Bound Angle Pose, or Baddha Konasana, is a seated asana which nurtures relaxation and serenity. It stretches the inner thighs, hips and legs. There is no twisting or turning, balancing or struggling in this pose, it is about quiet peace and contemplation. This pose is also known as Cobbler’s Pose as shoemakers in India would sit this way while working.
Bridge Pose, or Setu Bandha Sarvangasana, is a standard part of many yoga routines. It’s one of those poses which is strengthening but relaxing, invigorating but serene. Your body forms the bridge here, creating an arch. You can add different variations including one leg up and clasping your hands beneath your body to make this pose more challenging.
Cat Pose, or Marjaryasana, is one of the most commonly recognized yoga poses. The shape of the body resembles a stretching, arching cat. This pose is usually done as a partner to Cow Pose, as Cat Pose has the back high while Cow Pose has the back low.
Child’s Pose, or Balasana, is a wonderfully relaxing pose which is part of most yoga routines as a moment to pause. Child’s Pose is about releasing yourself to the world and trusting that everything will be alright. It is a moment to simply breathe. The name comes from the relaxed sleep of a contented child.
Cobra Pose, or Bhujangasana, is a floor pose which gently stretches and flexes the body. Its head-up position is reminiscent of a cobra rising up off the ground. It brings flexibility and strength.
Corpse Pose, or Savasana, is one of the simplest poses in the entire yoga repertoire. You simply lie on your back. But within that is a wealth of power. Interestingly, while many yoga teachers love to use Western names for most poses as they are easier to remember, many also use the Sanskrit name Savasana for this particular pose because they find the name “Corpse Pose” to be off-putting for Western audiences. The pose’s alternate name, Mrtasana, means “Death Pose” which is not much better. So Savasana it is.
Cow Pose, or Bitlasana, is a floor pose which is traditionally paired with Cat Pose. They are the mirrors of each other. Cow Pose shouldn’t be confused with Cow Face Pose. In Cow Face Pose, the legs and arms are all twisted together. In Cow Pose, you are simply on your hands and knees, your dangling abdomen representing the udder of a cow
Crow Pose, known as Kakasana, and Crane Pose, known as Bakasana, are both versions of the same balancing position. Crow Pose is the easier of the two poses, where you balance closer to your hands. Crane Pose is a more extended version. It’s good to practice and get the hang of Crow Pose first and then to move on to the trickier Crane Pose. For both of these poses, it’s important to practice balance first and to build core strength with poses like Plank Pose and Boat Pose.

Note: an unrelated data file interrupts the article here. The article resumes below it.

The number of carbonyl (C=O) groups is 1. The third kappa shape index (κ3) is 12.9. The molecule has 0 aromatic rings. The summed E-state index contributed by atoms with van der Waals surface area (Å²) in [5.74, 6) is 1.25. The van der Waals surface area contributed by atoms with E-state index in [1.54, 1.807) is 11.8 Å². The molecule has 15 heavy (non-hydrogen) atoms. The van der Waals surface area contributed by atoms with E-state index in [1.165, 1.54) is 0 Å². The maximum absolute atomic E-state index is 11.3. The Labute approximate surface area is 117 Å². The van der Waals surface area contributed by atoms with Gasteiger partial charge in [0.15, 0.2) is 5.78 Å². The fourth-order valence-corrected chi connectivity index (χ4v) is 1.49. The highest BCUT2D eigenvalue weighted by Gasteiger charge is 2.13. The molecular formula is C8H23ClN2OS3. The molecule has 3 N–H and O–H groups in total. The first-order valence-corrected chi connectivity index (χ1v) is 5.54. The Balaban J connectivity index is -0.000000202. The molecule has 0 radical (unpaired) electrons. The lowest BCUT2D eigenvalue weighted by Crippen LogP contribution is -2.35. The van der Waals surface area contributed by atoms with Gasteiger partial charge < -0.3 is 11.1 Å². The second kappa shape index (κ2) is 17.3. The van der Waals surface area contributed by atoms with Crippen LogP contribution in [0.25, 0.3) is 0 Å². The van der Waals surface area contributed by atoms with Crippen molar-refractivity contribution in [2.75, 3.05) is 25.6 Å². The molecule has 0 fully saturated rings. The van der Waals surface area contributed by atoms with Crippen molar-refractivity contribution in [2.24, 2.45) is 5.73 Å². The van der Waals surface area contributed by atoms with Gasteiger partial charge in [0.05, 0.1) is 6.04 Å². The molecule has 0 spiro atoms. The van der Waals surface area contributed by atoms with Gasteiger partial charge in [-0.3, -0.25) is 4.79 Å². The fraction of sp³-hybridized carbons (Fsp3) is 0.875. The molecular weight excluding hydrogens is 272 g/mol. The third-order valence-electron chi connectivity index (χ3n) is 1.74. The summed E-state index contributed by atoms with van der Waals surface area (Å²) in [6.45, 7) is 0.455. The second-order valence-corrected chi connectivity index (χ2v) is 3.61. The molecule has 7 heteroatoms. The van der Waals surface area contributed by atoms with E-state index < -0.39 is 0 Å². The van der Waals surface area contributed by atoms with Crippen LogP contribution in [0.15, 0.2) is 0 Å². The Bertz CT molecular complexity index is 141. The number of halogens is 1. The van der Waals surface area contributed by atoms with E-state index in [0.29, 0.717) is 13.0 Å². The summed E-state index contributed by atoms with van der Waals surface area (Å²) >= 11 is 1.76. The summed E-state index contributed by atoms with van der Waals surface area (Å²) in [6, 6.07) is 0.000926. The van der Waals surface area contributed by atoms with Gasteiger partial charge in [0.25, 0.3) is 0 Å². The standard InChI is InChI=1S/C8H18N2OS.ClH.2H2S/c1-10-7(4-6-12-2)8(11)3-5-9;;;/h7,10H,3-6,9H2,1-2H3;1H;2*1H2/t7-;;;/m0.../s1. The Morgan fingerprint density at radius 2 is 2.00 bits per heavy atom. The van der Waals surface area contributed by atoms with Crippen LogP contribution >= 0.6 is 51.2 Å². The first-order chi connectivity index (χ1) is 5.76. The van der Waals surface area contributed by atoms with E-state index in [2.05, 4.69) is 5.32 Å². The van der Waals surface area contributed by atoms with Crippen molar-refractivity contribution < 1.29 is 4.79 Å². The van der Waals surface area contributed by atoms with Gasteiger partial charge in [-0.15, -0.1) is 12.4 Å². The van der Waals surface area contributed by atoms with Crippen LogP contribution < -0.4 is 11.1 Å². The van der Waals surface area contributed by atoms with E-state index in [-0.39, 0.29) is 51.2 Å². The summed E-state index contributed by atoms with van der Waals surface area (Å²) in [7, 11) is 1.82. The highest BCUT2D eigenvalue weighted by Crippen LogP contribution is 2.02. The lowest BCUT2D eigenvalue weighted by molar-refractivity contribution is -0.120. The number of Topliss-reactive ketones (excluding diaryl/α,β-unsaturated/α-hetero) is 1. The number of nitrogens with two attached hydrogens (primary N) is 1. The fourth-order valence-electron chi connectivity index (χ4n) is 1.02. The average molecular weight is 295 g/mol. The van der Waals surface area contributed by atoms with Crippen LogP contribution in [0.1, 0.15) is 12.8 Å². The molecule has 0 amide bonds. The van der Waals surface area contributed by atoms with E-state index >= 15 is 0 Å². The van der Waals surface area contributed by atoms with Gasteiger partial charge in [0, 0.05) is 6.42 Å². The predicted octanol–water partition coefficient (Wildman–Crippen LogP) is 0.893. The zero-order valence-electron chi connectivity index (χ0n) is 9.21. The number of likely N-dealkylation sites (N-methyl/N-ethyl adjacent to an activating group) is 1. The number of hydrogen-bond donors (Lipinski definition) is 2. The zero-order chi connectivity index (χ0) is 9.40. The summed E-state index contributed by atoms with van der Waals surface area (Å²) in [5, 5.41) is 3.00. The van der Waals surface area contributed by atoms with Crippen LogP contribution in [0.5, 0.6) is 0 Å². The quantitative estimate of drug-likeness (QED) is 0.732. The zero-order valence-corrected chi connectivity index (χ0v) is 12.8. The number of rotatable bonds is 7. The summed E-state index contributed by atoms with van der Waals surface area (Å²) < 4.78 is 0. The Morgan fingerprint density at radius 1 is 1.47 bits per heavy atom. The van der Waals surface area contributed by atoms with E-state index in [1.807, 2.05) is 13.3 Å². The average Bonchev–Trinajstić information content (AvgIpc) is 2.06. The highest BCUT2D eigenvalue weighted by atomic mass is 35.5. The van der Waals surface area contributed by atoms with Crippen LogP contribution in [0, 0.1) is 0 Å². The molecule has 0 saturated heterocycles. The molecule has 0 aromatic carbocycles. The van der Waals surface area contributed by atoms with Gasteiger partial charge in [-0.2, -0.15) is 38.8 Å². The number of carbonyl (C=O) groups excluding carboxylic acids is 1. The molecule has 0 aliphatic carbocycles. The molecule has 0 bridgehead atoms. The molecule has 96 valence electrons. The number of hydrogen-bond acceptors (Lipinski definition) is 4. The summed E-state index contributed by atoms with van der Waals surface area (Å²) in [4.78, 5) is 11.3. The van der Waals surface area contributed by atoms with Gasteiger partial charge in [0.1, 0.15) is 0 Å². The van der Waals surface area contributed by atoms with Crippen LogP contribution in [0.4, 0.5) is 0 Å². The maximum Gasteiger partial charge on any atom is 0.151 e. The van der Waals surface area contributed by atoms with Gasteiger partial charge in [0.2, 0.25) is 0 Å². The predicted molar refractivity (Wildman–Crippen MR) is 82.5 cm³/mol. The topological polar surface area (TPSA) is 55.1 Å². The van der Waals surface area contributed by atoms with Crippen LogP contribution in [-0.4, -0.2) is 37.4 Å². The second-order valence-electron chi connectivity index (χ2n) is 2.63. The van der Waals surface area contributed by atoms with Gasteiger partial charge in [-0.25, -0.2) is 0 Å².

Downward Facing Dog, or Adho Mukha Svanasana, is one of the most recognizable yoga positions out there. It’s featured on countless magazine covers and yoga posters. This triangular form represents so much of what yoga has to offer. It’s accessible to most people. It brings calm and stress relief. It strengthens muscles. It builds flexibility. The pose name comes from the stretch that just about every dog lover has seen a thousand times.
Often referred to in class by its Sanskrit name, Malasana, Garland Pose is a deep yogic squat, where the knees and feet are wide enough to accommodate the chest and shoulders. It encourages an opening through the inner thighs, creates a grounding feeling in the feet and hips and improves dorsiflexion range in ankles
The Lord of the Fishes Pose, or Matsyendrasana, offers a great spinal twist while massaging the abdominal organs, improving their function. It actively lengthens the tailbone, stretches the hips and engages the muscles of the core and the back at the same time. Demanding great balance, it also brings peace to the mind and has a soothing effect on the nervous system.
The Lunge Pose, or Banarasana, is a beginner pose which allows one to focus as well as stretch the hips and multiple muscles of the legs. It stretches for instance the psoas, the quadriceps and the hamstrings, making them beautifully long and lean. Furthermore, the Lunge Pose increases one’s focus and concentration as it demands the practitioner to maintain a specific kind of balance and stay in control of one’s attention.
The Plank Pose is perhaps one of the most common poses outside of the yoga field. It is practiced by many people regardless of the type of sports they do. Phalakasana focuses on balancing your body using your arms. It is a great pose to tone your abdominal muscles, stretch the spine, and strengthen the arms. Plank is an essential component of Sun Salutations and is often used as a transitional pose.
Standing Split is a combination of a one-legged standing balance and a forward fold. Unlike front splits assisted by gravity, Standing Split is sometimes called True Split because the hip range is solely powered by your muscles.
Thread the Needle is a simple kneeling pose that provides relief for neck and back tension. It’s considered a variation of Child’s Pose (Balasana) with an added twist and a lift in the hips resembling Puppy Pose (Uttana Svanasana). It can be performed both as a static posture and as a dynamic flow sequence (see modifications).